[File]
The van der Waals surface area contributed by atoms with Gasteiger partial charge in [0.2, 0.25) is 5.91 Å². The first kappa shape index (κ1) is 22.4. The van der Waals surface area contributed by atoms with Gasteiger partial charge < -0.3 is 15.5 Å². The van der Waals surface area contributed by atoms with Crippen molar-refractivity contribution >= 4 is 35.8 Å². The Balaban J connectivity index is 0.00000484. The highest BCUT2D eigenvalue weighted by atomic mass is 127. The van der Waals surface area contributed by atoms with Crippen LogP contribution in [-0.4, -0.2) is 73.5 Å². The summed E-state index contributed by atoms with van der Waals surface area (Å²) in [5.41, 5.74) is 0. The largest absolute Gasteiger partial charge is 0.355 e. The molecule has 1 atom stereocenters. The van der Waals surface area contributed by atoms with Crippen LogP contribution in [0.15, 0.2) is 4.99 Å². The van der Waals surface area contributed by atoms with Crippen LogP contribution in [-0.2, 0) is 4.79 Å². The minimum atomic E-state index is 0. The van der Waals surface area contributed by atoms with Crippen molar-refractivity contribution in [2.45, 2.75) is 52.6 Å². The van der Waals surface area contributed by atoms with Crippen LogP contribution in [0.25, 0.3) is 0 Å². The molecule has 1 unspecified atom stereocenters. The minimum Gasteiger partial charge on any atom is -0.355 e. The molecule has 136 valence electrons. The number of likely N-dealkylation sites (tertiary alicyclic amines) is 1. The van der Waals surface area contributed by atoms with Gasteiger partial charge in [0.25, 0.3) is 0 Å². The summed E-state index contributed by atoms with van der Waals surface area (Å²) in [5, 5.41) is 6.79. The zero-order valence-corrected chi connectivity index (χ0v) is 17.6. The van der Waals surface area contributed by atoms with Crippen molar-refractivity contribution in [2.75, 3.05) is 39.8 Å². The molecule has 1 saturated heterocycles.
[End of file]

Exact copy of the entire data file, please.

The van der Waals surface area contributed by atoms with Gasteiger partial charge in [0.2, 0.25) is 5.91 Å². The first kappa shape index (κ1) is 22.4. The van der Waals surface area contributed by atoms with Gasteiger partial charge < -0.3 is 15.5 Å². The van der Waals surface area contributed by atoms with Crippen molar-refractivity contribution >= 4 is 35.8 Å². The Balaban J connectivity index is 0.00000484. The highest BCUT2D eigenvalue weighted by atomic mass is 127. The van der Waals surface area contributed by atoms with Crippen LogP contribution in [-0.4, -0.2) is 73.5 Å². The summed E-state index contributed by atoms with van der Waals surface area (Å²) in [5.41, 5.74) is 0. The largest absolute Gasteiger partial charge is 0.355 e. The molecule has 1 atom stereocenters. The van der Waals surface area contributed by atoms with Crippen LogP contribution in [0.15, 0.2) is 4.99 Å². The van der Waals surface area contributed by atoms with Crippen LogP contribution in [-0.2, 0) is 4.79 Å². The minimum atomic E-state index is 0. The van der Waals surface area contributed by atoms with Crippen molar-refractivity contribution in [2.45, 2.75) is 52.6 Å². The van der Waals surface area contributed by atoms with Crippen LogP contribution in [0.25, 0.3) is 0 Å². The molecule has 1 unspecified atom stereocenters. The minimum Gasteiger partial charge on any atom is -0.355 e. The molecule has 136 valence electrons. The number of likely N-dealkylation sites (tertiary alicyclic amines) is 1. The van der Waals surface area contributed by atoms with Gasteiger partial charge in [0.25, 0.3) is 0 Å². The summed E-state index contributed by atoms with van der Waals surface area (Å²) in [5, 5.41) is 6.79. The zero-order valence-corrected chi connectivity index (χ0v) is 17.6. The van der Waals surface area contributed by atoms with Crippen molar-refractivity contribution in [2.75, 3.05) is 39.8 Å². The molecule has 1 saturated heterocycles.